Along with the wide use of phthalates in the world, there has been public concern raised about the potential health effects of phthalate exposure, especially for susceptible populations (pregnant women and children). The potential health effects of different populations on different health effects were found by previous studies. For pregnant women, higher levels of urinary MBP, MEHP, MEHHP, and MEOHP were significantly associated with an increased risk of spontaneous pregnancy loss [27]. However, the relationship between prenatal phthalate exposure and pregnancy outcomes (preterm birth and gestational age) was inconsistent [28]. The potential health effects on children were mainly neurobehavioral outcomes, including cognition, motor effects, and behavior, including attention-deficit hyperactivity disorder, infant behavior, and social behavior. Higher gestational period phthalate exposure may contribute to adverse neurobehavioral outcomes [29], especially the effect of BBP on motor effects [30]. Moreover, sex-specific effects were found to be related to maternal phthalate exposure and children's neurobehavioral outcomes [31]. Studies have suggested a significant association between MBzP and the risk of atopic dermatitis development, but not MEHP, MEP, MiBP, MnBP, or DEHP [32]. Urinary MBzP and MiBP exposure was significantly negatively associated with breast cancer [33]. In conclusion, more consistent findings were found for DEHP exposure in decreasing sperm quality in males and increasing the risk of ADHD in children. Other outcomes were less consistent [34].

Ergonometric damage and musculoskeletal disorder symptoms

Ergonometric damage results from repeated movements, heavy loads, and abnormal postures. Ergonometric damages are frequently reported in studies of waste workers and recyclers. Musculoskeletal disorder (MSD) symptoms, such as low back pain, shoulder pain, and knee pain, are the most common complaints about discomfort in ergonometric damages. In this section, we reviewed six studies that investigated MSD symptoms in waste workers and recyclers in six different cities and discussed the assessment tools, prevalence, and risk factors for MSD symptoms.

Characteristics of the included articles

We reviewed six articles that investigated MSD symptoms in waste workers and recyclers in developing countries, including Brazil [35], Egypt [36], Iran [37], Ghana [38], and two cities in India [39],[40]. These six studies were all cross-sectional in design, and three were case–control studies [36],[38],[40]. The participants were recruited from different waste industries, including e-waste dumpsite workers [38], municipal solid waste workers [36],[37],[39], waste pickers in dumps [40], and so on.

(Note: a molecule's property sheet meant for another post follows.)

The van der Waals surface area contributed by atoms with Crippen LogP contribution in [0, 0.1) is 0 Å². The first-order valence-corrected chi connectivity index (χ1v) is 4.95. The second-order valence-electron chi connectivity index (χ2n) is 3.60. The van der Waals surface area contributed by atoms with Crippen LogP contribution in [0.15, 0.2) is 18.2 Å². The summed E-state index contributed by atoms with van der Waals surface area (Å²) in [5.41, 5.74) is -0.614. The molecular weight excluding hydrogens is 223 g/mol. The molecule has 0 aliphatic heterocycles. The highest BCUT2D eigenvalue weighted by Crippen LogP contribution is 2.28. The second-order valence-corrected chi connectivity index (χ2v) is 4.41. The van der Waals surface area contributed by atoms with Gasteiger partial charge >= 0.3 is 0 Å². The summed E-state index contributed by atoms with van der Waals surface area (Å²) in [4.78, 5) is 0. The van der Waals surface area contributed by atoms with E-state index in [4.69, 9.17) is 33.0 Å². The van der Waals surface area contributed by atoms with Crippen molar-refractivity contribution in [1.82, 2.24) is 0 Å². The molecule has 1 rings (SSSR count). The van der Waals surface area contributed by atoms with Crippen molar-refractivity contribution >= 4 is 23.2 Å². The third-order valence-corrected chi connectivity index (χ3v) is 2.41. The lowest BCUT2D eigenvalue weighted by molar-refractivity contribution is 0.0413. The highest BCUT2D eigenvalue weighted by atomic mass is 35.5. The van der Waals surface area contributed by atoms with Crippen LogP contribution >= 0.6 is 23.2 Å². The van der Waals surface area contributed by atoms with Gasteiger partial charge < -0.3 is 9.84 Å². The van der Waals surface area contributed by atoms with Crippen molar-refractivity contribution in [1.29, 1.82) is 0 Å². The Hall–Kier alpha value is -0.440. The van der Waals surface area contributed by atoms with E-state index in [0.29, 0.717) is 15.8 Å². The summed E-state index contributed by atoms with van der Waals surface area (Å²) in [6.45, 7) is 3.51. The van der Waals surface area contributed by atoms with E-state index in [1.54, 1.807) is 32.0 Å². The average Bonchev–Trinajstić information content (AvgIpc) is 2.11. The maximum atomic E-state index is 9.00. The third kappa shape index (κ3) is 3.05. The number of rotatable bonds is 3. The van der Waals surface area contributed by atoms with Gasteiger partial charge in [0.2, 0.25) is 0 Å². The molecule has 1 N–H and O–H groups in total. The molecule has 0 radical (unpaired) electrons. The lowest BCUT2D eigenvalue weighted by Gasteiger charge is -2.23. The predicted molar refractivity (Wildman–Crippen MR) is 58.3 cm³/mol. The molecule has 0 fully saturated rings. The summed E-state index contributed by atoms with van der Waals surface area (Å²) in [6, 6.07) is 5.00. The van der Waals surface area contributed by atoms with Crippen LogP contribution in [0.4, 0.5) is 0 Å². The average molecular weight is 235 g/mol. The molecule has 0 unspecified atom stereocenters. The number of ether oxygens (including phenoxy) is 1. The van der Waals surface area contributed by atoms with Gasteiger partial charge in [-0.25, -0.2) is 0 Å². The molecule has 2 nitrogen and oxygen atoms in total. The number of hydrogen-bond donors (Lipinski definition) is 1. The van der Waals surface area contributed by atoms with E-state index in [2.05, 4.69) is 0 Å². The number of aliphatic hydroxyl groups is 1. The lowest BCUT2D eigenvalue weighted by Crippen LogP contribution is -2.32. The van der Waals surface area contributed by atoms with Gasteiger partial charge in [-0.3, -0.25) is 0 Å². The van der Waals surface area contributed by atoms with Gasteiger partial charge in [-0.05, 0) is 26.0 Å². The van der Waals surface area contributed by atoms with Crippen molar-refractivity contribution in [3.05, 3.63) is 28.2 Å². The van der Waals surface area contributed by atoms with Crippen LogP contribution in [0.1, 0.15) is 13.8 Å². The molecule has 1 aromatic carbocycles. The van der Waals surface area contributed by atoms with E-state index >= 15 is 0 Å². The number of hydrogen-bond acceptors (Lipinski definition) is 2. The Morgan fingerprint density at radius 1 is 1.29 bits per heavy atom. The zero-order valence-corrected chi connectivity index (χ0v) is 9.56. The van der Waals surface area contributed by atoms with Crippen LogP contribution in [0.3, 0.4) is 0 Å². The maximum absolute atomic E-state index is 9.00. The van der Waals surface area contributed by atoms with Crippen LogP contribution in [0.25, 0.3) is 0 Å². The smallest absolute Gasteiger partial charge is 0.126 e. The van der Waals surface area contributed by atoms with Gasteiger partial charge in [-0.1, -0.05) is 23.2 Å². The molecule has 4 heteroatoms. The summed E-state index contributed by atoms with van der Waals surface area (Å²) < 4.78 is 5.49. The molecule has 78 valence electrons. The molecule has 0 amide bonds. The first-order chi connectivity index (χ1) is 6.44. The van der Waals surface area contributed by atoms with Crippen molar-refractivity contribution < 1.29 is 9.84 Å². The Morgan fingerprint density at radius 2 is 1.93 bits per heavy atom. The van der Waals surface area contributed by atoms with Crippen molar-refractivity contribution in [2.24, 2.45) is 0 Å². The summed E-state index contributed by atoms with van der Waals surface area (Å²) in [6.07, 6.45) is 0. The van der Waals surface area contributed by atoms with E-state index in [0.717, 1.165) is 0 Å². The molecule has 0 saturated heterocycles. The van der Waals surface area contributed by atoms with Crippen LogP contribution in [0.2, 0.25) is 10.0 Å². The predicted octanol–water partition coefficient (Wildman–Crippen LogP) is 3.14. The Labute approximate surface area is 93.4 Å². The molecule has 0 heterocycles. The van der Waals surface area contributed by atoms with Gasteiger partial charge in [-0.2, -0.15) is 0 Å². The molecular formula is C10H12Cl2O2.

All studies measured MSD symptoms by self-report questionnaires. There were different tools used to assess MSD symptoms, including the Nordic Musculoskeletal Questionnaire, Cornell Musculoskeletal Discomfort Questionnaire, and other self-developed questionnaires. The overall period prevalence (any discomfort in the last 12 months) was reported in 4 of 6 studies [36],[37],[39],[40]. The period prevalence of MSD ranged from 60.8% to 92.5%. The overall point prevalence (any discomfort in the last 7 days) was reported in 1 of 6 studies, which was 91.8% [39]. The period and point prevalence of MSD in specific body parts were reported in 4 [36],[37],[39],[40] and 2 [38],[39] of 6 studies, respectively. The most common MSD symptoms were related to the lower back, knees, and shoulders in most of the studies. The period prevalence and point prevalence of knee pain ranged from 60% to 60.5% and from 24% to 84.5%, respectively. The period prevalence and point prevalence of lower back pain ranged from 22.5% to 63% and from 41.0% to 67%, respectively. The period prevalence and point prevalence of shoulder pain ranged from 15.8% to 39% and from 18% to 74.5%, respectively. MSD symptoms occur in other body parts, including the upper back [40], neck [35],[36], hips/thighs [36], and ankle [35].